8. Powers, M. (2012). GABA supplementation and growth hormone response. In Acute Topics in Sport Nutrition (Vol. 59, pp. 36-46). Karger Publishers.
  9. Powers, M. E., Yarrow, J. F., Mccoy, S. C., & Borst, S. E. (2008). Growth hormone isoform responses to GABA ingestion at rest and after exercise. Medicine and science in sports and exercise40(1), 104.
  10. Tiurenkov, I. N., Bagmetov, M. N., Epishina, V. V., Borodkina, L. E., & Voronkov, A. V. (2006). Comparative evaluation of the neuroprotective activity of phenibut and piracetam under experimental cerebral ischemia conditions in rats. Eksperimental’naia i Klinicheskaia Farmakologiia69(3), 19-22.
  11. Vavers, E., Zvejniece, L., Svalbe, B., Volska, K., Makarova, E., Liepinsh, E., … & Dambrova, M. (2016). The neuroprotective effects of R-phenibut after focal cerebral ischemia. Pharmacological research113, 796-801.
  12. Smirnov, A. V., Barabanova, T. A., & Penchul, N. A. (2003). Cardiac effects of fenibut in development of experimental chronic renal insufficiency. Eksperimental’naia i klinicheskaia farmakologiia66(4), 21-24.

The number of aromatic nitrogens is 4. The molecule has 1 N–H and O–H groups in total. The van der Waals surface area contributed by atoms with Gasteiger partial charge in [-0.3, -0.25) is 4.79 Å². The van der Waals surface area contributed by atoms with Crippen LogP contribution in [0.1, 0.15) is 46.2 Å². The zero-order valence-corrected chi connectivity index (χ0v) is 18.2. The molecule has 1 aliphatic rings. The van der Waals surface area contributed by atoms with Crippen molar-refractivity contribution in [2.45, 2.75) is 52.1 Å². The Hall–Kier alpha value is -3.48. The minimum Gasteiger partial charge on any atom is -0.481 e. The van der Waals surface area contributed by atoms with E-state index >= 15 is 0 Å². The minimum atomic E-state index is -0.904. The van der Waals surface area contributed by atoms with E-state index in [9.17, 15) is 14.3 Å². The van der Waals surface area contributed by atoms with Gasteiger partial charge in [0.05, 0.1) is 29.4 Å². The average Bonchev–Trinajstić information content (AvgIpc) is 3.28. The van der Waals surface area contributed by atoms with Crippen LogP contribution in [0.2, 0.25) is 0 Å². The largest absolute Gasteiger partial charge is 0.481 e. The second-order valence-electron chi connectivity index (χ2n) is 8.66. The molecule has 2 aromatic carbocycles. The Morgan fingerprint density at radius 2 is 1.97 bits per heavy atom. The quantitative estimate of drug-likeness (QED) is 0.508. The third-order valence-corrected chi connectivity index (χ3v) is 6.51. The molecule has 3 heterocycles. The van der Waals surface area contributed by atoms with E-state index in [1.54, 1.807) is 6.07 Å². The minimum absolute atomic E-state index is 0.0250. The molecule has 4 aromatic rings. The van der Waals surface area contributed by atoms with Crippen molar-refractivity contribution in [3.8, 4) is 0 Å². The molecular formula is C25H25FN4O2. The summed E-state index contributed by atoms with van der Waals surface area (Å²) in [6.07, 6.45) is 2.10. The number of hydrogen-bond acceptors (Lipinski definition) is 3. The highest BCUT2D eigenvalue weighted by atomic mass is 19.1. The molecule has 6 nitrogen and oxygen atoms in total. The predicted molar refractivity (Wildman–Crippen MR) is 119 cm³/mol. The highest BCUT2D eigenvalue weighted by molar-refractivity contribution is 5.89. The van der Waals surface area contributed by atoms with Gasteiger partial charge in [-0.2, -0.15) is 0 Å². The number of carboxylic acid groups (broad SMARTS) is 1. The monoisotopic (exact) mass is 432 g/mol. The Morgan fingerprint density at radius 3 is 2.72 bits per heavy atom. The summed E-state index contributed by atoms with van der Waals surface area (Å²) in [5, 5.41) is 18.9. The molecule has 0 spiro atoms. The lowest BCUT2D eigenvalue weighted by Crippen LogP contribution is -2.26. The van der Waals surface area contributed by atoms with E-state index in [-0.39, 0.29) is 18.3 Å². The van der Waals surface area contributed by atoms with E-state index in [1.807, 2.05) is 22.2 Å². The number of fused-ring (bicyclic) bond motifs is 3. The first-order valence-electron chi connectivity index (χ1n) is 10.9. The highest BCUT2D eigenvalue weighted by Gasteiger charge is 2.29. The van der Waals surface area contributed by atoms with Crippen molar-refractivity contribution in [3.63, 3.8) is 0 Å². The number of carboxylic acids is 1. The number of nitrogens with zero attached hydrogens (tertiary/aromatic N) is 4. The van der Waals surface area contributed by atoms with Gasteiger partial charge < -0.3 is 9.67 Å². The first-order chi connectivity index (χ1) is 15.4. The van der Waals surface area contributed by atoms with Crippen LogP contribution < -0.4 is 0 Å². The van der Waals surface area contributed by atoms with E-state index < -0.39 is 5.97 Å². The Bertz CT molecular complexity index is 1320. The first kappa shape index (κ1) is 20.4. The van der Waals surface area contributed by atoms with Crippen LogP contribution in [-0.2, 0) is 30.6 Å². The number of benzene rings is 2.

13. Tyurenkov, I. N., Perfilova, V. N., Sadikova, N. V., & Prokofiev, I. I. (2015). NO-dependent mechanism of the cardioprotective action of phenibut on stress-induced violation of contractile function of the heart. Eksperimental’naia i Klinicheskaia Farmakologiia78(11), 8-11.
  14. Smirnov, D. P. (1980). Peripheral mechanism of the phenomenon of fenibut habituation. Farmakologiia i toksikologiia43(4), 431-433.
  15. Riago, L. K., KhA, S., & LKh, A. (1983). Effect of multiple daily administration of fenibut and diazepam on GABA and benzodiazepine receptors in the mouse brain. Biulleten’Eksperimental’noi Biologii i Meditsiny96(12), 49-50.
  16. Smirnov, D. P. (1980). Peripheral mechanism of the phenomenon of fenibut habituation. Farmakologiia i toksikologiia43(4), 431-433.
  17. Zyablitseva, E. A., & Pavlova, I. V. (2008). Effects of the GABA receptor agonist phenibut on behavior and respiration in rabbits in emotionally negative situations. Neuroscience and behavioral physiology38(6), 555-562.
  18. Sivakumar, N. A., Roy, A., & Ganapathy, D. (2019). Therapeutic benefits of phenibut–A review. Drug Invention Today11(9).
  19. Kupats, E., Vrublevska, J., Zvejniece, B., Vavers, E., Stelfa, G., Zvejniece, L., & Dambrova, M. (2020). Safety and tolerability of the anxiolytic and nootropic drug phenibut: a systematic review of clinical trials and case reports. Pharmacopsychiatry.

Author

Mario Klasens Author XBR